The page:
“Medicine, for me, has always been a calling as well as a privilege.” – Carol Bradford MD, Executive vice dean for academic affairs at Michigan Medicine and the Charles J. Krause, M.D., Collegiate Professor of Otolaryngology
The quest to become a community healer begins with passion. A dream fueled by mission-driven spirit, committed to creating a positive impact on the lives of many. It’s a picture painted in the mind of a child which later turns into an opportunity to care for millions, inspiration that builds trust, and most importantly more time together for thousands of families.
But there are two sides to the story of a doctor.
And people need to understand the doctors
There is a side to a doctor’s story which is personal. This side is fulfilling; it reminds them every day why they love their profession. Then there is another side; the impersonal side. This side is the part where a doctor is frustrated, and it is possibly the biggest threat to the future of healthcare.
The clinical side of practicing as a professional doctor
Even today, becoming a doctor is probably the hardest thing to do. It requires intense schooling, constant training, and an altruistic spirit combined with tenacity and patience. And they love this part. They would happily spend their time exploring the mysteries of health sciences and unlocking the medical secrets.
The intimate nature of trust between a doctor and a patient needs to be preserved
They would easily build the confidence to pick up a scalpel and cut open a body. They would insert scopes and remove damaged tissue. Do everything that is needed to remove a disease.
But here is the beauty of it, you would want them to do this. You would trust your life with them. They earn this with their title of ‘doctor.’
Physicians have the privilege to ask you a deeply personal question, and patients would tell them willingly.
They are also worried about the well being of the patients as much as they are happy about making some healthy. They would have sleepless nights over such fears, but at the end of the day, they would be happy about it.
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The clerical side of practicing as a professional doctor
The clinical side of medicine is fulfilling, but it’s the clerical side of practice which could be lamenting to a doctor. Almost half the day of a doctor could go into clerical and administrative work: completing out claims forms, meeting the complex coding requirements, and managing truckload of data along with negotiations with every stakeholder involved.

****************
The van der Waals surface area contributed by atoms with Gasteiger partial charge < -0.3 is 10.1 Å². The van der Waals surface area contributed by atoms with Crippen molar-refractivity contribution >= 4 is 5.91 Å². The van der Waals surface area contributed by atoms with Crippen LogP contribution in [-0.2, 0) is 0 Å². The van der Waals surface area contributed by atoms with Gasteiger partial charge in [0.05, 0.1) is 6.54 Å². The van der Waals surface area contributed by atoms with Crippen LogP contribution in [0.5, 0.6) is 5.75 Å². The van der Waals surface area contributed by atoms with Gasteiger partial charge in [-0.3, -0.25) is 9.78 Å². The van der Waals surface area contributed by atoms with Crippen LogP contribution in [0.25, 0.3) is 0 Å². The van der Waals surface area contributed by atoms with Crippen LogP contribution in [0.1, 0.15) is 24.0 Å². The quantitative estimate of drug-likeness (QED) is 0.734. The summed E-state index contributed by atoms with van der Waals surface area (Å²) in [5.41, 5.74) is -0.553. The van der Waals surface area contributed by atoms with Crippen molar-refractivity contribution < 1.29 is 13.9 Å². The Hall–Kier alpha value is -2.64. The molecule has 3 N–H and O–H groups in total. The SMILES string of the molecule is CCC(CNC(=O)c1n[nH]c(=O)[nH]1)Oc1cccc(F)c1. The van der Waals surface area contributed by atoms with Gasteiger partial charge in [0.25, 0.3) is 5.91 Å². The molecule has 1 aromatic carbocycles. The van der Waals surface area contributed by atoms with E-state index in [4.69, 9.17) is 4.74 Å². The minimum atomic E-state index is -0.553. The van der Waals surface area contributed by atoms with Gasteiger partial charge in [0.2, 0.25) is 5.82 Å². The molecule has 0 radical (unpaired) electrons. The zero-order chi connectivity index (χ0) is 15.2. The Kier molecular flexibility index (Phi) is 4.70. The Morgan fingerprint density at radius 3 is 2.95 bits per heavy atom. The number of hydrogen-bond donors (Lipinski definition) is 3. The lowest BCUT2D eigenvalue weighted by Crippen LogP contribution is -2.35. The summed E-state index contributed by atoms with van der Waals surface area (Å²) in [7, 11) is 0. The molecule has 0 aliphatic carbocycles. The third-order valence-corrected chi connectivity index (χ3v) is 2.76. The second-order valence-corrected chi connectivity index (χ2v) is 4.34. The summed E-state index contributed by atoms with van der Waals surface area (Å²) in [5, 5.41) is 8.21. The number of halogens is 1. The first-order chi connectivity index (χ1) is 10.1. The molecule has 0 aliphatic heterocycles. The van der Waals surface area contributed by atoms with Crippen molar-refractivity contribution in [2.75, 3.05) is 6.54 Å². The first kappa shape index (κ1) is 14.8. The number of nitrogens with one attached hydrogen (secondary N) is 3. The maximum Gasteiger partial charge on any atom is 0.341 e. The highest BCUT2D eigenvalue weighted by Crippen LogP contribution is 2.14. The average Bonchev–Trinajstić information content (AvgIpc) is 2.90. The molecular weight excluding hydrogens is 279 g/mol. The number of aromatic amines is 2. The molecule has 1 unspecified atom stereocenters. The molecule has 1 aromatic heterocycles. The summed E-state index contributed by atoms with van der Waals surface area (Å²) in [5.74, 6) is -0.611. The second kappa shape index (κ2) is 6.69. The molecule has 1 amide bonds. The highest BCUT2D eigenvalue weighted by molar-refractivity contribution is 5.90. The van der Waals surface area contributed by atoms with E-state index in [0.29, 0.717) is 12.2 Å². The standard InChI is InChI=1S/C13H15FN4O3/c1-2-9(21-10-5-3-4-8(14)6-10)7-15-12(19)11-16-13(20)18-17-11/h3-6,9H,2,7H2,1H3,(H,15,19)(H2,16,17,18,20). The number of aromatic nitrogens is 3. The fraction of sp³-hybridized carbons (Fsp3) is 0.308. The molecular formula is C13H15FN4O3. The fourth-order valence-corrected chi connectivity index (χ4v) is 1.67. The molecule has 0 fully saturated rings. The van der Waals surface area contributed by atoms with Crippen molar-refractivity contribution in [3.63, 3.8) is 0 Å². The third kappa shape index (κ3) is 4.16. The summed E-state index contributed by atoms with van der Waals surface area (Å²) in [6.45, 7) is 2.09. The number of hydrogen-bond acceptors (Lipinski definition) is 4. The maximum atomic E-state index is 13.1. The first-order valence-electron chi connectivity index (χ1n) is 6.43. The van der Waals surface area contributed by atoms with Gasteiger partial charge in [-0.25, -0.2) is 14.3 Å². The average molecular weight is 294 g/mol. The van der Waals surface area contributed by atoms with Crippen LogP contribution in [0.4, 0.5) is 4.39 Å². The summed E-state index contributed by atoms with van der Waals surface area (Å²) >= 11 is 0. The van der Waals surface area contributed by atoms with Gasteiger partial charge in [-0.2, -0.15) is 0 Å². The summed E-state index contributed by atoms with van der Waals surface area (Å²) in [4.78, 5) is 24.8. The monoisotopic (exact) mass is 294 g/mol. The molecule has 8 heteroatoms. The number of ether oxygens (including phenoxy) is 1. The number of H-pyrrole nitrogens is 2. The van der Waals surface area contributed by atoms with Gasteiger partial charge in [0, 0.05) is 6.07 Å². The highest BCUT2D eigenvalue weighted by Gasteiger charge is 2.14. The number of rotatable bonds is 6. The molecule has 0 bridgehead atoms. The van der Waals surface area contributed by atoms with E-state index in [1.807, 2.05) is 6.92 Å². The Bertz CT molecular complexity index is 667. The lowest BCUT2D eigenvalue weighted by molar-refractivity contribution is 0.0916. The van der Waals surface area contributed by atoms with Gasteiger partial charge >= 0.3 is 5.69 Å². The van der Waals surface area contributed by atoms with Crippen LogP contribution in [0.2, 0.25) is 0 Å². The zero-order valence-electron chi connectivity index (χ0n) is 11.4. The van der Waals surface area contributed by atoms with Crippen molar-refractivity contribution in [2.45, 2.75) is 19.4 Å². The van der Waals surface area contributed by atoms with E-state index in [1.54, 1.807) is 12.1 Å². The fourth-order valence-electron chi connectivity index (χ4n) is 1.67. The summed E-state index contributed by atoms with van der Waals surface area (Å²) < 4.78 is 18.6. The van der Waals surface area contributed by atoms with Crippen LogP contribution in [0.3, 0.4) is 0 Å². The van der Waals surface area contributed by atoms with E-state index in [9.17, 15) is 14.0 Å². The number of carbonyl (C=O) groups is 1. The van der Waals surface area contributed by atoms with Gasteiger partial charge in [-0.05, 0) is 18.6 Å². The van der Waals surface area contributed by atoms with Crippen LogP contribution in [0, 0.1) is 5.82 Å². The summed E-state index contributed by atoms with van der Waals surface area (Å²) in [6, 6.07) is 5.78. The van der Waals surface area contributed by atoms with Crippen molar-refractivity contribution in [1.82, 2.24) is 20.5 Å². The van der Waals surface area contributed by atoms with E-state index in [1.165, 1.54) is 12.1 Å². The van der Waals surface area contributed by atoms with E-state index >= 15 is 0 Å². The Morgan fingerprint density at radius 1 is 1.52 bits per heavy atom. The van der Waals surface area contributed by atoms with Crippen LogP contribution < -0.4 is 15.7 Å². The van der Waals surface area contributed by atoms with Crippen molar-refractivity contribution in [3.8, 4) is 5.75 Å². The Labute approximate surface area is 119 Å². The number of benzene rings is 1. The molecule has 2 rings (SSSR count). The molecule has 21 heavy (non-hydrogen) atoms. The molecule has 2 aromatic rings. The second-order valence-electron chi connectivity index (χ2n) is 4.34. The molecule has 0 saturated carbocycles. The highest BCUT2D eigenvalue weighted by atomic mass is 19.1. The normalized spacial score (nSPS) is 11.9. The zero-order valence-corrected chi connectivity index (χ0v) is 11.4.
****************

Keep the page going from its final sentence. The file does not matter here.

This adds to the frustration. Rightly so, as it wasn’t supposed to be this way. I mean you wouldn’t probably face this much back-office to front-office navigation in any other industry in the world.
A patient would keep on dealing with forms and while the physician spends hours in fishing them out.
Healthcare needs innovation. And real innovation needs to be a bottom-up approach.
First, we need to do empower the physicians. We can’t let the physicians wear out because of a burden which can be dealt with smart innovation. Today, doctors don’t need to be doing administrative tasks. They need to be taking care of patients, and for that, they need just contextual information.
Sir William Osler said, “The good physician treats the disease; the great physician treats the patient who has the disease.” The great physician understands the patient and the context of that patient’s illness.
This is where we need to provide the tools to physicians that can deliver just the contextual information at the point of care and nothing else.
We need to encourage patients to lead healthier lives and physicians to promote healthy living. It is not the long hours physicians spend on patient demands; it’s the avoidable hours that is taking away the satisfaction of this profession.
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Join Team Innovaccer at 2018 Population Health Management Summit for Payers & Providers at Hilton San Diego Bayfront, San Diego, on July 23 – 24, 2018.